Libya's interim premier Abdullah al-Thani speaks during a press conference in Tripoli on March 12, 2014
Libya's interim premier Abdullah al-Thani speaks during a press conference in Tripoli on March 12, 2014 © - AFP/File
Libya's interim premier Abdullah al-Thani speaks during a press conference in Tripoli on March 12, 2014
AFP
Last updated: April 13, 2014

Libya's PM quits, saying he was victim of attack

Libya's prime minister Abdullah al-Thani stepped down on Sunday, saying he and his family had been the victims of a "traitorous" armed attack the previous day.

Thani quit less than a week after parliament tasked him with forming a new cabinet and a month after it ousted his predecessor for failing to rein in the lawlessness gripping the North African country.

He said in a statement that he would not accept the premiership after a "traitorous attack" on himself and his family, but he would stay on in a caretaker capacity until a new prime minister is appointed.

Amid controversy over his appointment, Thani, who was defence minister under ousted premier Ali Zeidan, was named on Tuesday.

"I will not accept Libyans killing each other over this post," Thani said in his statement addressed to the General National Congress (GNC).

Thani said the attack on Saturday had terrorised inhabitants of a residential district and "put the lives of some of them at risk", without giving specific details.

A source close to Thani told AFP that the incident took place on the road from the capital to its airport and caused no casualties.

As premier, Thani was faced with the daunting task of bringing former rebel brigades to heel following the 2011 NATO-backed uprising that ended Moamer Kadhafi's four-decade rule.

Libya has seen near daily attacks, particularly in the restive east, as well as a challenge from rebels who blockaded vital oil terminals for nine months, and a growing political crisis stemming from the interim parliament's decision to extend its mandate.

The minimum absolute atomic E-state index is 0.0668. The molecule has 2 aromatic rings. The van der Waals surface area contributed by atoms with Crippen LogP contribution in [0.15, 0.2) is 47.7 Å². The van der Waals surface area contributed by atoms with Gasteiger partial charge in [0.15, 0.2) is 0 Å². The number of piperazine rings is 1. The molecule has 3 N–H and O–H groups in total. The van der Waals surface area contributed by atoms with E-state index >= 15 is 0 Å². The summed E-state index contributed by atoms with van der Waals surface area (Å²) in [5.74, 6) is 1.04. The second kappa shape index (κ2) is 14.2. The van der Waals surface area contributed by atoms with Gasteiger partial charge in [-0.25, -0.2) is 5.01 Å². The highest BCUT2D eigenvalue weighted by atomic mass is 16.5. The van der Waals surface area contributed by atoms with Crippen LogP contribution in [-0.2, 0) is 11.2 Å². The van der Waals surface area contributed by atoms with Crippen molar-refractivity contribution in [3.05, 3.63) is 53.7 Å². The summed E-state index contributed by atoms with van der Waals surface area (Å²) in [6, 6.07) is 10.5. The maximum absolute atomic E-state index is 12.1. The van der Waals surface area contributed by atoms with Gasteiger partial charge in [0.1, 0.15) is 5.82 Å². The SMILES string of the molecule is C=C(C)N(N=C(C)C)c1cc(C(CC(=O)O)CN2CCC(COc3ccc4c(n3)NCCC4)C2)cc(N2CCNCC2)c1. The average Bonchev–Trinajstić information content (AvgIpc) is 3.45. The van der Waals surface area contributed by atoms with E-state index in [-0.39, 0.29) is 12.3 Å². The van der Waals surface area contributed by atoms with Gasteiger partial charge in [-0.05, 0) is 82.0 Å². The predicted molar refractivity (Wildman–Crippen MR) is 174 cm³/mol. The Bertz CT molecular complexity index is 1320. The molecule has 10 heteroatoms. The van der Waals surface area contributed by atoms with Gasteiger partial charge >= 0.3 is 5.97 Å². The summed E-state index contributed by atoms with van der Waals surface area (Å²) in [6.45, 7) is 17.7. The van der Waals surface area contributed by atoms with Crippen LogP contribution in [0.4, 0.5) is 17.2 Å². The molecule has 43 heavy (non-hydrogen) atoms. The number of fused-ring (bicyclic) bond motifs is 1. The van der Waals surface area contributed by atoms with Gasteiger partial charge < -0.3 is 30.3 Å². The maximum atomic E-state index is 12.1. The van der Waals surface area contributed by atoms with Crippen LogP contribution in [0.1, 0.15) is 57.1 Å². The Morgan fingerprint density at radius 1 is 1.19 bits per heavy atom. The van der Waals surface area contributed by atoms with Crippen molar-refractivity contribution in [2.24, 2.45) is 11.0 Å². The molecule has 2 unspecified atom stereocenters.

Omar Hmidan, a spokesman for the GNC, the country's highest political authority, said Thani was chosen after legislators failed to reach a consensus on other candidates.

He was given one week to form a new government.

The decision to confirm Thani was rejected as illegal by some legislators, who said it had not received the required number of votes.

MP Suad Ganur said the decision, which was approved by 42 votes out of 76 members present, was "null and void" because it required 120 votes out of the 200-member assembly.

But Mokni said the larger margin of votes was not necessary because Thani had already been appointed acting prime minister by 124 votes.

The GNC on March 11 ousted Zeidan after the military failed to prevent rebels from sending a tanker loaded with oil out from a blockaded port.

After his ouster, Zeidan was replaced by the 60-year-old Thani, an army colonel who retired in 1997, initially on a temporary basis.

GNC spokesman Hmidan said Thani would remain in office until the election of a new parliament, the date for which has not been set.

The interim parliament sparked outrage earlier this year when it decided to extend its mandate from February until December.

A wave of protests compelled it to promise early elections and a new electoral law.

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